Of course, if you are looking for more classic cheese additions for your potatoes, you have a few great low sodium options.

If the recipe calls for ingredients like sour cream or cream cheese, use creme fraiche or mascarpone instead. If it calls for milk, replace it with heavy cream or go completely wild and really defy tradition by using coconut milk and a dash of curry powder. And finally, if the dish requires a melted layer of cheese on top of the potatoes, use a low sodium cheese (like Heluva Good Cheddar – 25mg per serving) or even some crumbled ricotta (just check the label).

If you thought creamy, exciting, mouth-watering mashed potatoes were off the table, think again. Having to make them low sodium does not exclude them from your Thanksgiving feast; it actually forces you to be more creative instead. And while you can’t make your mother’s parmesan mashed potatoes like she did, you will definitely come up with a recipe that is all your own.

As a side-note: with only three days left until Thanksgiving, feel free to send me your cooking questions. Don’t let a low sodium diet stand in your way from stuffing your face until you have to unbutton your pants.

Chow on.


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The Bird and the B

With Thanksgiving creeping (ok, barreling) around the corner, it is time to talk about turkey (the bird) and that other b word – brine.

Here’s the deal: a lot of poultry, especially around the holidays, is already plumped and brined. So when buying your bird, to make sure it is absolutely as low in sodium as possible, you have to do a little research.

The best option is to shop at a butcher or at stores like Whole Foods, which can provide in-depth information about their meat products and the farms on which they are raised. You can explain your situation to the people behind the counter and make sure you have a bird that will work well for you and your dietary needs. If you buy your turkey from a larger grocery retailer, like Safeway, I would suggest contacting the company or looking on their website for information about plumping, brining, or any other pre-packaging treatments.

Another option, which I have used for the last seven years, is to actually not eat turkey at all. I know – Thanksgiving blasphemy.

While I still bake a nice-sized turkey for guests (actually, this year it is a Turducken), I make a nice little Cornish game hen for myself. It’s juicy, it’s birdy, and it’s all mine. And to be completely honest, if you are hosting a small-sized dinner party, it is actually more fun and less complicated to cook Game hens. And you can take it one step further, channeling your inner Martha, and serve a feast of personal proportions: everyone gets a game hen, everyone gets mini ramekins of mashed potatoes, everyone gets a muffin tin of stuffing, everyone gets full. I did this a few years ago for my family and it was a blast.

Once you choose what bird you are going to cook, the next question becomes how you will make your meat as juicy as the brined kind, without the salt. Now, I can’t tell you exactly how brining (wet or dry) really works. But between the salt, some magic, and possibly nuclear physics, it locks the moisture into the bird. And if you want a real answer about the mechanics, read this article by Kenji and the Food Lab on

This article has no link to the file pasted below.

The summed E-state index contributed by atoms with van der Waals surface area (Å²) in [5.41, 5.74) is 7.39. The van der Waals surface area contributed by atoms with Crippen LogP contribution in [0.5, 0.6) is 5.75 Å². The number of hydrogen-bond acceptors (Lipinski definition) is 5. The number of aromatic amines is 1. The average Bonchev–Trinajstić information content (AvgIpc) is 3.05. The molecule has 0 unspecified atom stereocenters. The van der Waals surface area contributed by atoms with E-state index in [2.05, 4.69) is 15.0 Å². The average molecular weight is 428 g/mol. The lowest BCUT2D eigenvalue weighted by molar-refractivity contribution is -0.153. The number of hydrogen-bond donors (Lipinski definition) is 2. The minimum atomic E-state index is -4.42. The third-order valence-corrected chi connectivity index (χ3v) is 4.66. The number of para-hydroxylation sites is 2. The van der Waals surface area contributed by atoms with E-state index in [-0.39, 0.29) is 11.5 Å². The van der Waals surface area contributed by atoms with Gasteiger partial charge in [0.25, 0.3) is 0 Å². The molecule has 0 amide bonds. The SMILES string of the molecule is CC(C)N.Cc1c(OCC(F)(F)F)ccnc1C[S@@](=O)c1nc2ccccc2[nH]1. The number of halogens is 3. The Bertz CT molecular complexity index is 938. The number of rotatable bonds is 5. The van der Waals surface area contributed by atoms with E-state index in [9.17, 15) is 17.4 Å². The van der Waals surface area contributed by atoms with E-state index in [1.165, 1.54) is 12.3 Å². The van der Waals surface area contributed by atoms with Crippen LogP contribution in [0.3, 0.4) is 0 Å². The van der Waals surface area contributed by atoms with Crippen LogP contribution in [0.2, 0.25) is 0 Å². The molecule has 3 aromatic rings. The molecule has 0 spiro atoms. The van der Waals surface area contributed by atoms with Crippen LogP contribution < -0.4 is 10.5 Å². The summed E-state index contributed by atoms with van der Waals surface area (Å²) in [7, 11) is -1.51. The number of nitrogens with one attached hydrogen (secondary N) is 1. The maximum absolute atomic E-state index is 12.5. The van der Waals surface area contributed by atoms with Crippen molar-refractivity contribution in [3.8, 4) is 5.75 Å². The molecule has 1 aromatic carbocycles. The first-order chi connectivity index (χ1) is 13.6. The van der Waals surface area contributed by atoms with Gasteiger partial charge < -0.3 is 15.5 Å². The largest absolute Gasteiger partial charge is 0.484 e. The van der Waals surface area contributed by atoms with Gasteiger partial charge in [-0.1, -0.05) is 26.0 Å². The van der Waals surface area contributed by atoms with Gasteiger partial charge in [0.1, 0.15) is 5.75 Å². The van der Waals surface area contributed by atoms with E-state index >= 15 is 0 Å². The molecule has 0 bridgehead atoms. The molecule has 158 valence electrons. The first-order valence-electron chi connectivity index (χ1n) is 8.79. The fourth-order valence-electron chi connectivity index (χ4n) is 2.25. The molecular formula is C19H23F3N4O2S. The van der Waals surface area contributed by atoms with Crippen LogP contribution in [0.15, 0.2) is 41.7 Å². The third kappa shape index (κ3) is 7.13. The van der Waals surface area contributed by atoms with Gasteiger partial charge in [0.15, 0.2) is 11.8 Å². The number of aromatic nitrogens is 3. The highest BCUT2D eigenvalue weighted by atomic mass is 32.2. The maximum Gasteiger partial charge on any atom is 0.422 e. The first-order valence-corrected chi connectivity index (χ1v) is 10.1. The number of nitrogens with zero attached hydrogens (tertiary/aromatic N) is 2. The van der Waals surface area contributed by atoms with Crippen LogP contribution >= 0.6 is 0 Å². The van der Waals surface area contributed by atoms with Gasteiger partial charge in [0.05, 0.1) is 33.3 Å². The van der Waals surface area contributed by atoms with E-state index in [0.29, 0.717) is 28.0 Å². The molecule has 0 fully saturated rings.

Even without a salty brine, however, there are a few different techniques you can use to mimic the succulence of a brined bird, keeping the skin of your low sodium Turkey nice and crispy while the inside remains tender.

First, there are butter rubs. A good slathering of herbed butter, under the skin and out, will keep the meat moist and will protect it from overcooking. Mix some unsalted butter with herbs, lemon or orange zest, and spices like black pepper, cumin, and smoked paprika. Then, use the openings at the bottom and neck to loosen the skin from the flesh, expertly maneuvering the butter mixture inside. A spatula will prove quite helpful to push the butter down towards the bottom of the bird. Make sure to rub the bird on the outside as well and then throw it in the oven.

If butter, or touching raw meat, is not your thing, another option is to invest in a flavor injector. Yes, that’s right, a flavor injector. By filling this syringe like utensil with salt-free broth, oil, melted butter, or even white wine, you can inject moisture directly into the bird – much like what brining accomplishes. And don’t be afraid to dapple in dry rubs. This will not help with the juicy-factor of your finished product, but it will add more flavor and texture. Fresh or dried herbs, spices, and zest all work well.

This holiday season, mix it up, whether you go with a Game hen or use a combination of the methods mentioned above. In the end, you’ll have a golden, low sodium entre begging to be gobbled. And if not, couscous cooks up rather quickly.

Chow on.

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Salt Free My Recipe: Pecan Pie

For two days in a row now, I’ve had pie for breakfast. Sorry I’m not sorry. And sorry I don’t fit into my pants. But as someone that rarely enjoys the lusciousness of baked goods, I’ve been digging into my latest creation with abandon.

Pecan pie. There are two things about this gooey holiday dessert that usually deter me from eating it. First, there are the pecans. I happen to not only be on a low sodium diet, but also quite allergic to nuts. Fun.

And second, there’s the corn syrup, which (surprisingly) happens to be high in sodium – one cup equals around 200 mg.

But even though these two ingredients are somewhat “essential” to a pecan pie, I was determined to make a low sodium, nut-free version that had similar tastes and textures. Which meant taking my food processor down from the top shelf (oof!) and making a mess of my kitchen with flour and butter. A daunting task with an end goal that was well worth the trouble and clean up.